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How to Take Macro Photos on a Budget

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Want to get started in macro photography but don’t have much to spend? There are ways to jump into the niche using mostly the gear you already have (assuming you don’t have a dedicated macro lens). Here’s an 8-minute video by NatureTTL that’ll point you in the right direction.

In the video, professional landscape, wildlife, and macro photographer Ross Hoddinott shares thrifty ways to both shoot and light macro photos.

First, Hoddinott explains how you can use your existing lens for macro photos by buying a close-up filter for the front, an extension tube for the rear, or a reversing ring for mounting a lens back-to-front on your camera. These options may run you around $100 or less depending on which product you purchase.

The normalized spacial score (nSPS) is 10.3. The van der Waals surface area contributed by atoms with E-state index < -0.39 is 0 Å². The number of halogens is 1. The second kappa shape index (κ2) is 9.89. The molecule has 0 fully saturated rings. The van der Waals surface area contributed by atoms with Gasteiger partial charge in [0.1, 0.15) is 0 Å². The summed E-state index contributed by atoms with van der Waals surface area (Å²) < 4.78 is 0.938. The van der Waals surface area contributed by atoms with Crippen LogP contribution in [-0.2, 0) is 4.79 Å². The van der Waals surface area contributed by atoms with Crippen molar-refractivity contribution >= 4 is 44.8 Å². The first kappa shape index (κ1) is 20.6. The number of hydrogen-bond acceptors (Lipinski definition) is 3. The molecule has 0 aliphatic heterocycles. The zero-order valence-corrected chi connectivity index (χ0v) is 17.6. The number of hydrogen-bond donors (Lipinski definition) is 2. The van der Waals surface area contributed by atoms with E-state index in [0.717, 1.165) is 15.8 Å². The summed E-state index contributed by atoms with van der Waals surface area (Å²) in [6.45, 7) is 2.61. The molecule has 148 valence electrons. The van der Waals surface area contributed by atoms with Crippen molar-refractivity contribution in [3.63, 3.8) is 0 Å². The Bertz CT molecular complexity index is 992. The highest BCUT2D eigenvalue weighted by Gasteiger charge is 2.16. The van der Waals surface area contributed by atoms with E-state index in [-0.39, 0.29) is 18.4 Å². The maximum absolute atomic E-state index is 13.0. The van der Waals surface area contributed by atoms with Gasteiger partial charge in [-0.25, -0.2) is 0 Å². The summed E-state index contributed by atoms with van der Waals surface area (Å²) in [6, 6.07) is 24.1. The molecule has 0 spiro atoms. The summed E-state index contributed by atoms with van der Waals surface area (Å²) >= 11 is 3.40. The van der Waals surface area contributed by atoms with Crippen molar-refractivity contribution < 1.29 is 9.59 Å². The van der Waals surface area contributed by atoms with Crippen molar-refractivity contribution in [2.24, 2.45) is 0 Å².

Shot with a NiSi Close-up Lens Kit
Shot with a NiSi Close-up Lens Kit
Shot with a NiSi Close-up Lens Kit
Shot with a NiSi Close-up Lens Kit

For lighting macro photos, one technique Hoddinott recommends is reflecting natural light onto subjects. You can do this by simply wrapping some cardboard with aluminum foil to create a reflective surface.

Without a cheap homemade reflector bouncing natural light.
With a cheap homemade reflector bouncing natural light.

Finally, you can also add more light to a shot using a cheap LED light.

Without a cheap LED light.
With a cheap LED light.

Watch the video above to hear Hoddinott explain these techniques in more detail and demonstrate how they’re done.

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